I'm stuck at a point where I have printed an sparkling emoji by using UTF - 16 (in code "emoji") , now further I want to add a ASCII character (177) in next line( as showed in code 'char' )
But there is problem after declaring utf-16 ..........in next line the following character is not displayed properly
Simply i want to combine "emoji" code following "char" code
Please also tell the reason why a character doesn't print with UTF - 16
\u2592 is a character code you need to use in your emoji code to print your desired character.
The decimal value in char code '177' is from the CP437(Code Page 437) which is the character set of IBM PC's.
This character set is being used by the compiler for output.
In emoji code, we changed the character set to UTF-16 which has different decimal values.
Standard ascii values for characters are same in all character sets i.e from. 0 - 127.
But different character sets have different ascii values in the extended ASCII i.e from 128 - 255.
So 177 in CP437 is equal to 9618
Here is a chart for you which shows the equivalent UTF-8/16 values from different character sets
I had figured it out already :) But thanks for mentioning it, will be useful for others.
I had initially printed it as
wprintf(L"\u9618") then with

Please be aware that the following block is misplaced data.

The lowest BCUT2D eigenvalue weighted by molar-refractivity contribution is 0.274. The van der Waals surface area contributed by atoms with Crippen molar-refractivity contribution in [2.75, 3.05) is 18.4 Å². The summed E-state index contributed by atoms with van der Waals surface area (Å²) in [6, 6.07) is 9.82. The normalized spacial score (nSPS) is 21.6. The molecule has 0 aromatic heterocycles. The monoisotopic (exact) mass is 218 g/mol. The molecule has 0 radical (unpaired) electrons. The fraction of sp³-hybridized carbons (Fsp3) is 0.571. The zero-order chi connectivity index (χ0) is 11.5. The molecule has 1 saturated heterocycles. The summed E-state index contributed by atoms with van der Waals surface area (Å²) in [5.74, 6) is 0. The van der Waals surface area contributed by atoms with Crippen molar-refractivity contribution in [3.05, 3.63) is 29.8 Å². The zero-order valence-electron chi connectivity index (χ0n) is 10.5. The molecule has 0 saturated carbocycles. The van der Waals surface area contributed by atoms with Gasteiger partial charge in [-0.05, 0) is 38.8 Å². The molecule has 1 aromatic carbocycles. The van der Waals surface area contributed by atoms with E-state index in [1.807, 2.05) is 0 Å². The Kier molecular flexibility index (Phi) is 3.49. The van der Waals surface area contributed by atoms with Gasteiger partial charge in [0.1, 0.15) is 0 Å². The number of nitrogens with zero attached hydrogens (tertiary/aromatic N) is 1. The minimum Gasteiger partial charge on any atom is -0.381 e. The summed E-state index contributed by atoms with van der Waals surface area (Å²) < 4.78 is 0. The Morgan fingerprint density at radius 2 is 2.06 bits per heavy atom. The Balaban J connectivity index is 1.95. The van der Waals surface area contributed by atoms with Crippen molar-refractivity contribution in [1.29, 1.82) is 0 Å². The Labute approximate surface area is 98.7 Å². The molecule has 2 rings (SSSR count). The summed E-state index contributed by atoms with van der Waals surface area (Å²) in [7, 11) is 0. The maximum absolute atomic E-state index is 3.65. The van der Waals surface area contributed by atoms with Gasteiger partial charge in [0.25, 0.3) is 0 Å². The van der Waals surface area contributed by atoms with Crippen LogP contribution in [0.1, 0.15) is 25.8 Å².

wprintf("%c", 9618) then finally with wprintf(L"%c", 9618);
~ swim ~ Have you printed without using character literal, like this:
If that's the case, then you will see a Chinese character as ✳AsterisK✳ said.
You need to use character literal of type wchar_t which is 'L'
Then you should get the correct output as I got.
Or maybe you are not getting correct output because of the reason that you mentioned.
After some research i came to the same conclusion what nAutAxH AhmAd has already said that chars sets have different values for extended ascii char.
But the value 9618 prints a box not exactly it's equivalent in ascii mode.
Mods please handle this, its spamming alot.
Hatsy Rei Kinshuk Vasisht Ace ChillPill
[Edit by David Carroll]
nAutAxH AhmAd We deactivated the account that had spammed 1,961 messages in this question and almost 3,200 in another question.
Yes, <io.h> : header file is used to access _setmode(), a routine that sets stdout to Unicode, defined in the same file.
"It enables Unicode UTF-16
in SoloLearn C Playground."
This header file only works on windows that's why it won't work now on SL's server as it changes to Linux.
Here you learn more about its server -